Phil Africa, a member of the original MOVE Nine who have been imprisoned since 1978 after a highly controversial police assault in West Philadelphia, has died under suspicious circumstances in a Pennsylvania prison hospital.
In the early 1970s, a man once named Vincent Leophart was known for walking the dogs of neighbors in the Powelton Village area of West Philadelphia. After finding a permanent home for himself, in 1972 he developed a philosophy he called The Guideline, which would become the basis of the principles of the MOVE Organization. He took the name John Africa, and those who would join MOVE would take the name Africa as a surname, thus establishing themselves as a “family”. MOVE was often characterized, rather simplistically, as a “back-to-nature” and “Black liberation” organization, but their membership, while largely Black, also included White and Latino members, and their ideology went beyond just a commitment to natural living, including support of truth-and-justice issues and a consistent stance in opposition to the increasing use of drugs such as Ritalin on school children, issues about which they have regularly warned the public during rallies and teach-ins for decades.
Philadelphia in the 1960s and 1970s was extremely turbulent, as were many urban centers in the United States, as Frank Rizzo, first as Philadelphia’s Police Commissioner and later as its mayor, mirrored the “law-and-order” philosophy of the Nixon Administration and the Federal Bureau of Investigation under J. Edgar Hoover in the pursuit and destruction of Black Liberation and Civil Rights organizations from the Rev. Dr. Martin Luther King, Jr. to Malcolm X, the Black Panther Party and the American Indian Movement, among others. Rizzo made it his business to eradicate first the Philadelphia Black Panther Party in the late 1960s, and then MOVE in the 1970s. A series of harassment arrests, complete with gratuitous assaults by Philadelphia police against MOVE members that resulted in the death of Life Africa, an infant member of MOVE, increased tensions between MOVE and the police. In 1977, a neighborhood dispute between MOVE and other residents of the Powelton Village community drew the attention of several community mediators who finally saw MOVE reach an agreement with their neighbors, but also of the Philadelphia police, which had already earned the nickname of “Rizzo’s Thugs” with many city residents who had come to recognize the brutality, racism and corruption of the police force. Rizzo’s police blockaded the house where the MOVE family lived for a year, attempting to “starve them out”, before deciding to launch an assault on August 8, 1978.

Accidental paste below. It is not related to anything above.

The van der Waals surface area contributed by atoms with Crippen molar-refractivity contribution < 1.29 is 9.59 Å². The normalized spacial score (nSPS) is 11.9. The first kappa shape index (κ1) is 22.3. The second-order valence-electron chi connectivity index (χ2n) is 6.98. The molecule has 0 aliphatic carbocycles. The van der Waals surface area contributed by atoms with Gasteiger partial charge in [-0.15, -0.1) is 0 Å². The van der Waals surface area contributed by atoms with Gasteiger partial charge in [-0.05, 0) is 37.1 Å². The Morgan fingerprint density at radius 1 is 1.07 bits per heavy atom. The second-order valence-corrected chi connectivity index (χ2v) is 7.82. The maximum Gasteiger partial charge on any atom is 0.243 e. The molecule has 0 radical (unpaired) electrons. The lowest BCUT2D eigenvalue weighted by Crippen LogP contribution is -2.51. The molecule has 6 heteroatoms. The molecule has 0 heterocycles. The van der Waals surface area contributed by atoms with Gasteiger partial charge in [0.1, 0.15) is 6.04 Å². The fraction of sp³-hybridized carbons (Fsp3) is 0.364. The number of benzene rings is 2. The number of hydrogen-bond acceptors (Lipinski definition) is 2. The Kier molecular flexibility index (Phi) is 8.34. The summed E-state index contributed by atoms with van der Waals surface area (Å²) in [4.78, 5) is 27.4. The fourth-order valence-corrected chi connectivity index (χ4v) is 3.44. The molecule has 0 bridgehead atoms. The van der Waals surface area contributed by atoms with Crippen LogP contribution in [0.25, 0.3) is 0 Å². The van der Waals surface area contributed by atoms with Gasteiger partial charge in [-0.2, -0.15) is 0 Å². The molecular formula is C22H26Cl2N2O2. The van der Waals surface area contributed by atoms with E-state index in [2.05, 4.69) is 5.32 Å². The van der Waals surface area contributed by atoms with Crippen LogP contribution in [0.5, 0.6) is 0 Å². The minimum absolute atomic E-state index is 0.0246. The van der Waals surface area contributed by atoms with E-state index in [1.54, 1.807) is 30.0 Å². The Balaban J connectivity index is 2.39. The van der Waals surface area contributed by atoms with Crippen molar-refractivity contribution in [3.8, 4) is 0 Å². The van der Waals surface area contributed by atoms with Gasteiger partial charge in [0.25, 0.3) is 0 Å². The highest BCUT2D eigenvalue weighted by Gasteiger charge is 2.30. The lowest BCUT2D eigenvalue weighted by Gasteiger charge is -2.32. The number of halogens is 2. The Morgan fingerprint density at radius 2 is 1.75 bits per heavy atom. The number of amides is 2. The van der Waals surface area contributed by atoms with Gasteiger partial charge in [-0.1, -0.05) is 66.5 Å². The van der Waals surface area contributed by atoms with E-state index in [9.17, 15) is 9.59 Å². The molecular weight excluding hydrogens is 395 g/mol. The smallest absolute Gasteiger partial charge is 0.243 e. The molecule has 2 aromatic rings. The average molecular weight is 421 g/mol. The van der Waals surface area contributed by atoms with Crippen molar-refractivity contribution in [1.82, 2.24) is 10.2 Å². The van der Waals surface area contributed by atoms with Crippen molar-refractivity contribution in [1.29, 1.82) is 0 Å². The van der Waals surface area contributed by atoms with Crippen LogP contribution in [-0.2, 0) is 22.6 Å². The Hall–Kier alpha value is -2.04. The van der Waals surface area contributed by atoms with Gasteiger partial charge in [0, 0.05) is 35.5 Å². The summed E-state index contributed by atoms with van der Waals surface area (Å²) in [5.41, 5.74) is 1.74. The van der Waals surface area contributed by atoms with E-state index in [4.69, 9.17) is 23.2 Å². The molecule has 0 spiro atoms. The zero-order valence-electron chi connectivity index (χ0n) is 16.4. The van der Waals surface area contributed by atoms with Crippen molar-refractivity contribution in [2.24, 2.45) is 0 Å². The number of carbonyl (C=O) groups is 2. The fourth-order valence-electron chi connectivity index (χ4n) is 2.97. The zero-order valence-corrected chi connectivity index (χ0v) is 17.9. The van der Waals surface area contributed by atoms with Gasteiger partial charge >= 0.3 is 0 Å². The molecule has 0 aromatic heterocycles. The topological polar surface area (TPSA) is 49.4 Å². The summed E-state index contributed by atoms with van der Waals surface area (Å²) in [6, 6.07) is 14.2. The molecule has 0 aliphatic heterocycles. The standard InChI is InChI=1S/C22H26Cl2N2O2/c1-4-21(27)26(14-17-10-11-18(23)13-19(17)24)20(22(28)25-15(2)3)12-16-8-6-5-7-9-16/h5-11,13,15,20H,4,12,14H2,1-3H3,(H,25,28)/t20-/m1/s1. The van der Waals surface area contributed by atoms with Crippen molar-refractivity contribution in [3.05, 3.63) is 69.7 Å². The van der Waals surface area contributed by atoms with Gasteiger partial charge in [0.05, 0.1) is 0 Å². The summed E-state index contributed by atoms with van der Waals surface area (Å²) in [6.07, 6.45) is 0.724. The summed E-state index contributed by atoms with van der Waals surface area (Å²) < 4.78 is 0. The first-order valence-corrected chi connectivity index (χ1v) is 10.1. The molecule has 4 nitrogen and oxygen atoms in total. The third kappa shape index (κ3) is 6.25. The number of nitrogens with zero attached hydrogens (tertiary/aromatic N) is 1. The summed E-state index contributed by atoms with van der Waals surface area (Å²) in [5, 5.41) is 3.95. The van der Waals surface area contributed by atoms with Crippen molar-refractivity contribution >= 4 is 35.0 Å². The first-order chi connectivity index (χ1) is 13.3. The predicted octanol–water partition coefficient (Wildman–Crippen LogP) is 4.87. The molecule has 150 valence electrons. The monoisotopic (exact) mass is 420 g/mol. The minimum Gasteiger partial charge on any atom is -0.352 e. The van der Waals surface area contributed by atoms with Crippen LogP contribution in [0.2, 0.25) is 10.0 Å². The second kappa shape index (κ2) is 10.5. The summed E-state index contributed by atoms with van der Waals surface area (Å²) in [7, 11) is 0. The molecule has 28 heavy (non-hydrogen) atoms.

The assault on the MOVE compound employed fire hoses in an attempt to drown the MOVE people who were hiding in the basement or force them out to the main floor of the building, where they would be met by hundreds, if not thousands, of rounds of ammunition fired into the house. Indications are that one of those rounds hit Philadelphia police officer James Ramp in the back as he was storming the house, killing him. Because of Rizzo’s unbridled hatred of MOVE and the fact that MOVE had successfully resisted the Philadelphia police blockade for a year, the MOVE people, who had been hiding in the basement and possessed several non-operational firearms, were to be blamed for Ramp’s death. When the MOVE people were finally extracted from the house, four Philadelphia police officers viciously beat Delbert Africa in a scene that was captured in a rather famous (or rather, infamous) photo (right).
Eleven MOVE people were arrested and taken to trial. Prior to trial, however, they were offered a “deal”: renounce MOVE and go free; remain loyal to MOVE and be prosecuted to the full extent of the law. Two of the eleven took the “deal” and charges against them were dropped. The other nine — Merle, Debbie, Janine, Janet, Delbert, Phil, Mike, Chuck and Edward Africa — who refused to renounce MOVE, were taken to trial and convicted on a variety of charges connected to the assault on the house and the death of police officer James Ramp. They each were sentenced to terms of 30 to 100 years in prison, and prosecutors as well as police and politicians have steadfastly insisted that they will impose the full 100 year sentence on all of them, meaning that they will all die in prison. These people would be known as the MOVE Nine.